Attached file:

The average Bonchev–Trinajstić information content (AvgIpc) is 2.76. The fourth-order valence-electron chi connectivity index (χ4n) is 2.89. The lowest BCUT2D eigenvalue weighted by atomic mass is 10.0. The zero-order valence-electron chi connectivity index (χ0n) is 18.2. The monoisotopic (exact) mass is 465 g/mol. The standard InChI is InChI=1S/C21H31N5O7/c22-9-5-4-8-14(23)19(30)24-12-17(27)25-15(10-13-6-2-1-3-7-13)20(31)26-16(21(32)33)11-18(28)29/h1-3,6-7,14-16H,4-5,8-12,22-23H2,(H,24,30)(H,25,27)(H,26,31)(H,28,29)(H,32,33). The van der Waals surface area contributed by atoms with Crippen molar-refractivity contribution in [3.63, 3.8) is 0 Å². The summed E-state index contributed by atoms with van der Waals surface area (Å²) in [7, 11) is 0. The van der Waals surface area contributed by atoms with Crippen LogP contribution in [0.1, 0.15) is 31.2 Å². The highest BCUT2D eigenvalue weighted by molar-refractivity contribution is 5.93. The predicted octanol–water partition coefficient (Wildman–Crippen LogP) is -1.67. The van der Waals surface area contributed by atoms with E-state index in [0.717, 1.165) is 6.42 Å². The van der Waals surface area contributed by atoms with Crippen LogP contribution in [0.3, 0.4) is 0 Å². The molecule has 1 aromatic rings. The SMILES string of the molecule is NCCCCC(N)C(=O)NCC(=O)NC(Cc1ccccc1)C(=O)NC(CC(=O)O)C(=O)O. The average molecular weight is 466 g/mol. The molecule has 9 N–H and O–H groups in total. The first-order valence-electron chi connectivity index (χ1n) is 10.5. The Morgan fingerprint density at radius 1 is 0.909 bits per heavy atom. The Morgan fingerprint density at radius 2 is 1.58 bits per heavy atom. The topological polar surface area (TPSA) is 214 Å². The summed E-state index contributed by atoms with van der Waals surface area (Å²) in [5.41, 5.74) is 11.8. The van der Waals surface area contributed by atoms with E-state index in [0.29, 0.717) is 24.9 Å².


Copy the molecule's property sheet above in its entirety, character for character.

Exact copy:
The average Bonchev–Trinajstić information content (AvgIpc) is 2.76. The fourth-order valence-electron chi connectivity index (χ4n) is 2.89. The lowest BCUT2D eigenvalue weighted by atomic mass is 10.0. The zero-order valence-electron chi connectivity index (χ0n) is 18.2. The monoisotopic (exact) mass is 465 g/mol. The standard InChI is InChI=1S/C21H31N5O7/c22-9-5-4-8-14(23)19(30)24-12-17(27)25-15(10-13-6-2-1-3-7-13)20(31)26-16(21(32)33)11-18(28)29/h1-3,6-7,14-16H,4-5,8-12,22-23H2,(H,24,30)(H,25,27)(H,26,31)(H,28,29)(H,32,33). The van der Waals surface area contributed by atoms with Crippen molar-refractivity contribution in [3.63, 3.8) is 0 Å². The summed E-state index contributed by atoms with van der Waals surface area (Å²) in [7, 11) is 0. The van der Waals surface area contributed by atoms with Crippen LogP contribution in [0.1, 0.15) is 31.2 Å². The highest BCUT2D eigenvalue weighted by molar-refractivity contribution is 5.93. The predicted octanol–water partition coefficient (Wildman–Crippen LogP) is -1.67. The van der Waals surface area contributed by atoms with E-state index in [0.717, 1.165) is 6.42 Å². The van der Waals surface area contributed by atoms with Crippen LogP contribution in [0.3, 0.4) is 0 Å². The molecule has 1 aromatic rings. The SMILES string of the molecule is NCCCCC(N)C(=O)NCC(=O)NC(Cc1ccccc1)C(=O)NC(CC(=O)O)C(=O)O. The average molecular weight is 466 g/mol. The molecule has 9 N–H and O–H groups in total. The first-order valence-electron chi connectivity index (χ1n) is 10.5. The Morgan fingerprint density at radius 1 is 0.909 bits per heavy atom. The Morgan fingerprint density at radius 2 is 1.58 bits per heavy atom. The topological polar surface area (TPSA) is 214 Å². The summed E-state index contributed by atoms with van der Waals surface area (Å²) in [5.41, 5.74) is 11.8. The van der Waals surface area contributed by atoms with E-state index in [0.29, 0.717) is 24.9 Å².